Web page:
Probing Uranus Is Our Next Space Exploration Priority - Nerdist

Probing Uranus Is Our Next Space Exploration Priority

Every decade, the National Academies of Sciences, Engineering, and Medicine sit down and identify our next priorities for space exploration. This is important stuff because it helps shape what we’ll do when it comes to studying space for ten years. According to a release, “the decadal survey draws on input from the scientific community through the advice of six panels, hundreds of white papers, invited speakers, outreach to advisory groups and professional society conferences, and work with mission-design teams.” This survey then “makes funding recommendations to maximize the advancement of planetary science, astrobiology, and planetary defense in the next 10 years.” Truly serious business. This decade, it turns out, one of our chief priorities is learning more about the planet Uranus. As it stands, we actually don’t know that much about this ice giant of a planet at all. But we intend to find out the secrets of Uranus.

An image of Uranus, exploring this ice giant planet is a priority for the next decade of space exploration

The release shares, “The Uranus Orbiter and Probe (UOP) should be the highest priority large mission… The UOP would conduct a multiyear orbital tour to transform knowledge of ice giants in general, and the Uranian system in particular, through flybys and the delivery of an atmospheric probe.” According to an article in The Verge, we’ve only ever had one spacecraft explore Uranus, NASA’s Voyager 2 mission. And though that mission revealed some new information about the planet, it really only briefly visited the ice giant. Long enough to glean information about Uranus’ moons and rings, but little else.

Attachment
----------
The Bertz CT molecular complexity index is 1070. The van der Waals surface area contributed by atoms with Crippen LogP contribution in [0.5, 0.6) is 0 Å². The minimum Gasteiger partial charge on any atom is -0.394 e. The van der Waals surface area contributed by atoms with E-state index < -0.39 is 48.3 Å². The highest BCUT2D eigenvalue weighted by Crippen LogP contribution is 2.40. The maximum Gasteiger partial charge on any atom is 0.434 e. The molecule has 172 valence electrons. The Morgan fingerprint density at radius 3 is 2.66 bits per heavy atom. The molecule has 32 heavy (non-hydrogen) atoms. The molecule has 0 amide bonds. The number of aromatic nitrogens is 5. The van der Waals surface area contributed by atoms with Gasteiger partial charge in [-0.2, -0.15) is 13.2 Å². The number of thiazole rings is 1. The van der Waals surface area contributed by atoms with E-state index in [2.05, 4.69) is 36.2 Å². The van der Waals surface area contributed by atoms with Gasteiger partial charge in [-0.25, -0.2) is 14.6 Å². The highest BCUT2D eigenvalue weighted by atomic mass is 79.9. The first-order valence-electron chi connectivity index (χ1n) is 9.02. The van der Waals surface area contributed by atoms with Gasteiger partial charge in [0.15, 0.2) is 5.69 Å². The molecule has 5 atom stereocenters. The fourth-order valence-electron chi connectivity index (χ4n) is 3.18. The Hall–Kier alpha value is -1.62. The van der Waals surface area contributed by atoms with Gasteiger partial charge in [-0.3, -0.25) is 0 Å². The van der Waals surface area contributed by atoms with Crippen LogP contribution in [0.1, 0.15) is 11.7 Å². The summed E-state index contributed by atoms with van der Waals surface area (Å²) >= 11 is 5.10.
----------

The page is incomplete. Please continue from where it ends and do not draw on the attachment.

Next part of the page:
Jonathan Fortney, a professor at UC Santa Cruz shared more about our lack of Uranus information with The Verge. He noted, “Our understanding of the interior structure of the planet is so poor that we really have very little idea what the ratio of those three things [rock, ices, and hydrogen and helium] are to each other… And so there’s been a long assumption that it’s mostly these ices but that’s literally an assumption. We don’t really know that.”

It always feels shocking, and yet obvious, to remember how little we know about space. But that’s exactly what these space exploration missions are all about. We’ve only scratched the surface of space. But with every new space exploration priority, we get to learn a little bit more about the universe, our fellow planets, and the secrets that live out in the galaxy. Hopefully, by this time in ten years, we’ll get to cross Uranus off our list of unknowns. Or at least we can know what components make up the planet.

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